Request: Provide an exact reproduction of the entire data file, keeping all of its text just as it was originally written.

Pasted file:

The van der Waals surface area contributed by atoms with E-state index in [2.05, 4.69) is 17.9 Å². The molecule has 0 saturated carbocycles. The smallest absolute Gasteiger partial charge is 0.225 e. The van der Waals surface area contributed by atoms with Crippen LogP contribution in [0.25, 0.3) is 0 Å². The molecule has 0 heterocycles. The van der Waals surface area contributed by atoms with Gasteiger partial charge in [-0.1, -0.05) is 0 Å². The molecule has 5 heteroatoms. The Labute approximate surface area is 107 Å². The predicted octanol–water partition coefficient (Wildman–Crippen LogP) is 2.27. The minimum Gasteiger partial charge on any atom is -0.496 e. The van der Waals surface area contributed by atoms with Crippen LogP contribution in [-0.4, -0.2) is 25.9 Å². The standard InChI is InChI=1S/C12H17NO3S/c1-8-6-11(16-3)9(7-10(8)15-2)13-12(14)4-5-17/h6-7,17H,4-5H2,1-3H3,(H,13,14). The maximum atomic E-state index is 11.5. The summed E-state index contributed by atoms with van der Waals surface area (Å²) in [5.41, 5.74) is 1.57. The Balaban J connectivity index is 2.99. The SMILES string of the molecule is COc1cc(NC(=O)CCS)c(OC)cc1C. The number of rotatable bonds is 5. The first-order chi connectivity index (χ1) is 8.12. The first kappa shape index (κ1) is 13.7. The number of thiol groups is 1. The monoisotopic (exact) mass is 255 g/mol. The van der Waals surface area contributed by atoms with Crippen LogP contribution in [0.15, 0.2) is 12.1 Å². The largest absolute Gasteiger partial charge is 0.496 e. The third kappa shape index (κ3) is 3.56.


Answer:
The van der Waals surface area contributed by atoms with E-state index in [2.05, 4.69) is 17.9 Å². The molecule has 0 saturated carbocycles. The smallest absolute Gasteiger partial charge is 0.225 e. The van der Waals surface area contributed by atoms with Crippen LogP contribution in [0.25, 0.3) is 0 Å². The molecule has 0 heterocycles. The van der Waals surface area contributed by atoms with Gasteiger partial charge in [-0.1, -0.05) is 0 Å². The molecule has 5 heteroatoms. The Labute approximate surface area is 107 Å². The predicted octanol–water partition coefficient (Wildman–Crippen LogP) is 2.27. The minimum Gasteiger partial charge on any atom is -0.496 e. The van der Waals surface area contributed by atoms with Crippen LogP contribution in [-0.4, -0.2) is 25.9 Å². The standard InChI is InChI=1S/C12H17NO3S/c1-8-6-11(16-3)9(7-10(8)15-2)13-12(14)4-5-17/h6-7,17H,4-5H2,1-3H3,(H,13,14). The maximum atomic E-state index is 11.5. The summed E-state index contributed by atoms with van der Waals surface area (Å²) in [5.41, 5.74) is 1.57. The Balaban J connectivity index is 2.99. The SMILES string of the molecule is COc1cc(NC(=O)CCS)c(OC)cc1C. The number of rotatable bonds is 5. The first-order chi connectivity index (χ1) is 8.12. The first kappa shape index (κ1) is 13.7. The number of thiol groups is 1. The monoisotopic (exact) mass is 255 g/mol. The van der Waals surface area contributed by atoms with Crippen LogP contribution in [0.15, 0.2) is 12.1 Å². The largest absolute Gasteiger partial charge is 0.496 e. The third kappa shape index (κ3) is 3.56.